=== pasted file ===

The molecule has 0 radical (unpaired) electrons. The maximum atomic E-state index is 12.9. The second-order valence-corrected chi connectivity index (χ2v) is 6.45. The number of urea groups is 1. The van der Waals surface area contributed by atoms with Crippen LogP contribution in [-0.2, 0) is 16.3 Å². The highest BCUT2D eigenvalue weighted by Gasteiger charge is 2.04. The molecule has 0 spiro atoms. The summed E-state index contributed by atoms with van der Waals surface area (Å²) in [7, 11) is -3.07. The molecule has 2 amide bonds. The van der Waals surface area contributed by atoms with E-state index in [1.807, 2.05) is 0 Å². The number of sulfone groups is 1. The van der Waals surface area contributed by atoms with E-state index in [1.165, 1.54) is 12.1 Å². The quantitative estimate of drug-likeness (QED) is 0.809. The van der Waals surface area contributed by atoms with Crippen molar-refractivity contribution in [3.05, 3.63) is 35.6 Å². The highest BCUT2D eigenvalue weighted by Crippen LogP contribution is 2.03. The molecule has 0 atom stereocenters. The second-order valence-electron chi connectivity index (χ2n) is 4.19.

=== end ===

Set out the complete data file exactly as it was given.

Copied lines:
The molecule has 0 radical (unpaired) electrons. The maximum atomic E-state index is 12.9. The second-order valence-corrected chi connectivity index (χ2v) is 6.45. The number of urea groups is 1. The van der Waals surface area contributed by atoms with Crippen LogP contribution in [-0.2, 0) is 16.3 Å². The highest BCUT2D eigenvalue weighted by Gasteiger charge is 2.04. The molecule has 0 spiro atoms. The summed E-state index contributed by atoms with van der Waals surface area (Å²) in [7, 11) is -3.07. The molecule has 2 amide bonds. The van der Waals surface area contributed by atoms with E-state index in [1.807, 2.05) is 0 Å². The number of sulfone groups is 1. The van der Waals surface area contributed by atoms with E-state index in [1.165, 1.54) is 12.1 Å². The quantitative estimate of drug-likeness (QED) is 0.809. The van der Waals surface area contributed by atoms with Crippen molar-refractivity contribution in [3.05, 3.63) is 35.6 Å². The highest BCUT2D eigenvalue weighted by Crippen LogP contribution is 2.03. The molecule has 0 atom stereocenters. The second-order valence-electron chi connectivity index (χ2n) is 4.19.